As you can imagine, everything goes terribly wrong as the boat winch breaks, and the women plummet down 47 meters to the seafloor. Director Johannes Roberts wisely keeps the majority of the action underwater as Lisa and Kate struggle to stay calm and not use up their dwindling supply of air. He puts us right in their shoes as, like them, we are left to wonder what the crew members in the boat are doing to bring them back to the surface or if they are doing anything at all. Roberts is also aided strongly by a pulse-pounding film score from Tomandandy whose work on “Killing Zoe” and “The Hills Have Eyes” remake rank among my favorites. Their music heightens an already intense motion picture to something which will fry your nerves and leave you on the edge of your seat even as we are forced to endure some unintentionally hilarious moments.
Granted, you can’t always expect David Mamet or Aaron Sorkin to be underwater with you when words fail you. When Moore cries out about how the shark almost got me, the audience I was with couldn’t help but laugh as it seems like such a silly thing to say. But then again, what would really say if we were stuck in the same predicament? I doubt we would be uttering a monologue out of Eugene O’Neill’s “A Long Day’s Journey into Night.” Of course, it always helps to have John Milius around when you need him.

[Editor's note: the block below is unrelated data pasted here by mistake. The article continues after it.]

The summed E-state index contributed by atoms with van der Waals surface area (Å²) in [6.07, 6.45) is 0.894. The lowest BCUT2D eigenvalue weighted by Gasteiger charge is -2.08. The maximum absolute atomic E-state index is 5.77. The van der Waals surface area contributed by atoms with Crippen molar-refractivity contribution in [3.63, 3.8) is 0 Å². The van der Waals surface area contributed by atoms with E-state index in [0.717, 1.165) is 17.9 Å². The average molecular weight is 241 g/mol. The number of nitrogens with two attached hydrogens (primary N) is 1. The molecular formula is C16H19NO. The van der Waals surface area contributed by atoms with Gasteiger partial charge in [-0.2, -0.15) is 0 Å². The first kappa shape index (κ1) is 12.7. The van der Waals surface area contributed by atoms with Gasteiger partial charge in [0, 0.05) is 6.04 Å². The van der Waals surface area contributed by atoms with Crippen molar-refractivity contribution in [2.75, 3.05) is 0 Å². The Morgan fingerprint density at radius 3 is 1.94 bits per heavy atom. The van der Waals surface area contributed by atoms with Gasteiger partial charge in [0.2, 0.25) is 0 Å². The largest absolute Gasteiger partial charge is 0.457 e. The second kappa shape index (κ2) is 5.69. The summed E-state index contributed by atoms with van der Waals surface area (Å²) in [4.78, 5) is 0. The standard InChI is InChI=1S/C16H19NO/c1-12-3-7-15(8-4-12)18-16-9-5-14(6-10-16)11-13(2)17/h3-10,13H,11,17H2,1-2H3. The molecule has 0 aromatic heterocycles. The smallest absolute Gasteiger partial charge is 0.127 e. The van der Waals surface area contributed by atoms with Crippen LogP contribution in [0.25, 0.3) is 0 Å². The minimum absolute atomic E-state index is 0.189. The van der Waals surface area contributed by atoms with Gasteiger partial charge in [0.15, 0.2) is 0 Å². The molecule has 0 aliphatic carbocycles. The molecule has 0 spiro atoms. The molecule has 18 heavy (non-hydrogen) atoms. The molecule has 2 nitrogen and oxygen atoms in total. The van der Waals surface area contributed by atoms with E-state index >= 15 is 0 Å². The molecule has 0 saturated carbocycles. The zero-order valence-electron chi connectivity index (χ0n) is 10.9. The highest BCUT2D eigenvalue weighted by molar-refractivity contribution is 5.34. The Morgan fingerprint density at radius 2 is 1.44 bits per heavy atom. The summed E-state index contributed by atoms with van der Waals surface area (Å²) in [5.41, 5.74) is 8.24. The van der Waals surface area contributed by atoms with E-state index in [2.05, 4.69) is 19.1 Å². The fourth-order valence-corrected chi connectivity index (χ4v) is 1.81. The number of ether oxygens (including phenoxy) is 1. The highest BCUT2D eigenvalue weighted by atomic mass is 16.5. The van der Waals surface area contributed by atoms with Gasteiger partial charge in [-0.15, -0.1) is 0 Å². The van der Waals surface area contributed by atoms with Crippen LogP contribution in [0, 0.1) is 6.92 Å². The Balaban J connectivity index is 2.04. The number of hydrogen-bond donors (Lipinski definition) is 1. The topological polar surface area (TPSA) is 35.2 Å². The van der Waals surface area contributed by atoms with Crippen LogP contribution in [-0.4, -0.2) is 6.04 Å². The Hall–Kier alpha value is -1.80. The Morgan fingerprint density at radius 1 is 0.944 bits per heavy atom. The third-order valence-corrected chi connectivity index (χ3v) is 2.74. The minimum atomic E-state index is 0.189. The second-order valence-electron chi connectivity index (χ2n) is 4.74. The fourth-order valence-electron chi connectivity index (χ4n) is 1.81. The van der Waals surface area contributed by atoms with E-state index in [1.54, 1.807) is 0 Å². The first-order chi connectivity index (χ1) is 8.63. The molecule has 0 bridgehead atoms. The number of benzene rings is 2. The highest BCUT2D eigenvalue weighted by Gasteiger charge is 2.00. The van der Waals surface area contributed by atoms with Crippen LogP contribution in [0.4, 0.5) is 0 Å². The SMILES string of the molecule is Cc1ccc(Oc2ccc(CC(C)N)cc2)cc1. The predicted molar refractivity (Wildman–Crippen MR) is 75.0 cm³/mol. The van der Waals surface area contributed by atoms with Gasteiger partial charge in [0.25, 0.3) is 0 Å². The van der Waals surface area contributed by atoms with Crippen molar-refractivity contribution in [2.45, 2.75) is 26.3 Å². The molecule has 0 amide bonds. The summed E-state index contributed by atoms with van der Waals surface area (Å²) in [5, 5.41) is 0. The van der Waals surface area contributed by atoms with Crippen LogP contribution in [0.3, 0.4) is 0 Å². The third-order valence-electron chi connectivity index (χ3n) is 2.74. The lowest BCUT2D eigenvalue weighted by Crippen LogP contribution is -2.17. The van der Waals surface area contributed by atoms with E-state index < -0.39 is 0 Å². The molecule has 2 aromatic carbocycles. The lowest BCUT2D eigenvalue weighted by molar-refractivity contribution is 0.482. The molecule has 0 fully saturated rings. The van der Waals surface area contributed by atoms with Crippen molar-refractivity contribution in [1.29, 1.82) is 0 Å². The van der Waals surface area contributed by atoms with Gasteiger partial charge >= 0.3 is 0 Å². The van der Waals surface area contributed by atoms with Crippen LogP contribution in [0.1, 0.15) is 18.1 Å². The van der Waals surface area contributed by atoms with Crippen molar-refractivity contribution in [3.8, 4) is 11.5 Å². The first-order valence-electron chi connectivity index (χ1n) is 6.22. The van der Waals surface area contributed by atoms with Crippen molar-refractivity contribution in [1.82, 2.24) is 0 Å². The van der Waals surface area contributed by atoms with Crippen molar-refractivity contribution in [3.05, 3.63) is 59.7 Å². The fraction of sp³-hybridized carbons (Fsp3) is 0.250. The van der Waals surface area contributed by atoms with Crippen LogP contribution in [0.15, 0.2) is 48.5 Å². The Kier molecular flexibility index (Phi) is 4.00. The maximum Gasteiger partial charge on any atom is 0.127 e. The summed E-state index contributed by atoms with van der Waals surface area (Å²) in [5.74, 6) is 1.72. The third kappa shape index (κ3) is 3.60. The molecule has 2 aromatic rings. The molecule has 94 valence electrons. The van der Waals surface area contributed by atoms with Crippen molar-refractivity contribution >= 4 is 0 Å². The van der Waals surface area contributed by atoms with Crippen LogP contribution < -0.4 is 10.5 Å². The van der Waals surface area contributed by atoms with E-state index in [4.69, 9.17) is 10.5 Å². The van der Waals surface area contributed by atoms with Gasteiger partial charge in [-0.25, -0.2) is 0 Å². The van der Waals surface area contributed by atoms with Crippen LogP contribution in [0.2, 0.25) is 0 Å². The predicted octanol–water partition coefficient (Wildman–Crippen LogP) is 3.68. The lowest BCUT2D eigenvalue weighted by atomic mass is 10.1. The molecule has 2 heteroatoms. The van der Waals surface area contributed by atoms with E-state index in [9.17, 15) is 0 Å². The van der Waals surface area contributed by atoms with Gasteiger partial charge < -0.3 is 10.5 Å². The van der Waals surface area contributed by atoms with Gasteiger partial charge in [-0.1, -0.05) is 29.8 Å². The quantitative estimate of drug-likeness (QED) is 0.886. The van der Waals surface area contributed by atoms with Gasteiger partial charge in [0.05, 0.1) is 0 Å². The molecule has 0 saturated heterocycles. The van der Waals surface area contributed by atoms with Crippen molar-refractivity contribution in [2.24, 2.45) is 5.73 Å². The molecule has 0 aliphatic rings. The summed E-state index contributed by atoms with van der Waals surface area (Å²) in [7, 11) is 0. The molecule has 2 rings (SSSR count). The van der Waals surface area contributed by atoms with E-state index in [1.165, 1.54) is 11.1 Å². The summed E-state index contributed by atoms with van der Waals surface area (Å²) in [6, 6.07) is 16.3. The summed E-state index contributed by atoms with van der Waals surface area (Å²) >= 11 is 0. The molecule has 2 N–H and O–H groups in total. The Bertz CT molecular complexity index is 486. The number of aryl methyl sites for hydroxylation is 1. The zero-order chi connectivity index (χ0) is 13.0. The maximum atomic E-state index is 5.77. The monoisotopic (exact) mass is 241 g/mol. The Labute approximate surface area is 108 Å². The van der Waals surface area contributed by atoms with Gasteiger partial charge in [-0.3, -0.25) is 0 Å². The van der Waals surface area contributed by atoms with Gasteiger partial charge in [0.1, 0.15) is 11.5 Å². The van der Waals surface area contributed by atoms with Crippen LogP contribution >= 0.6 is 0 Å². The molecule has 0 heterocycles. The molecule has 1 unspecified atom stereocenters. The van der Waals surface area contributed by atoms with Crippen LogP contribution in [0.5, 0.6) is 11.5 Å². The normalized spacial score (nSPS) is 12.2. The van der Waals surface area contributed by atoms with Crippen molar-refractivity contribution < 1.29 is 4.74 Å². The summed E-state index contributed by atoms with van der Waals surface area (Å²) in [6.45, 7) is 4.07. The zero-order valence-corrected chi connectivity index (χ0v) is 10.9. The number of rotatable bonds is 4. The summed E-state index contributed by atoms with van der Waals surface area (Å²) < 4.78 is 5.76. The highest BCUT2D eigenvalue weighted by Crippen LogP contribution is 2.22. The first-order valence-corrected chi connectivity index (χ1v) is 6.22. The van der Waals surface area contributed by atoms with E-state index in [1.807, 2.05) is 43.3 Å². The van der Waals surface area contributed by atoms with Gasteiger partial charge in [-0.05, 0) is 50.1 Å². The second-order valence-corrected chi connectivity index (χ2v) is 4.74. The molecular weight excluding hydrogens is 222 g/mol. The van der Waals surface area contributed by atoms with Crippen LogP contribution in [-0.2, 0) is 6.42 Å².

Moore and Holt do strong work in creating a bond between and work hard to create characters who, while not having too much in the way of depth, quickly realize they need one another to survive this ordeal. Seeing one of them take off their mask and remove their oxygen tank just to get through the bars of the cage is enough to make one shiver, and this is accomplished without the use of special effects. The actresses are also aided by actor Matthew Modine who plays the Captain of the boat, Taylor. For the most part, we hear his voice more than we see him, but he gives strong support as he encourages his guests, people he never should have put in any danger, a reason to stay calm. In addition, he also reminds the ladies and the audience that the bends is not just the title of a Radiohead album.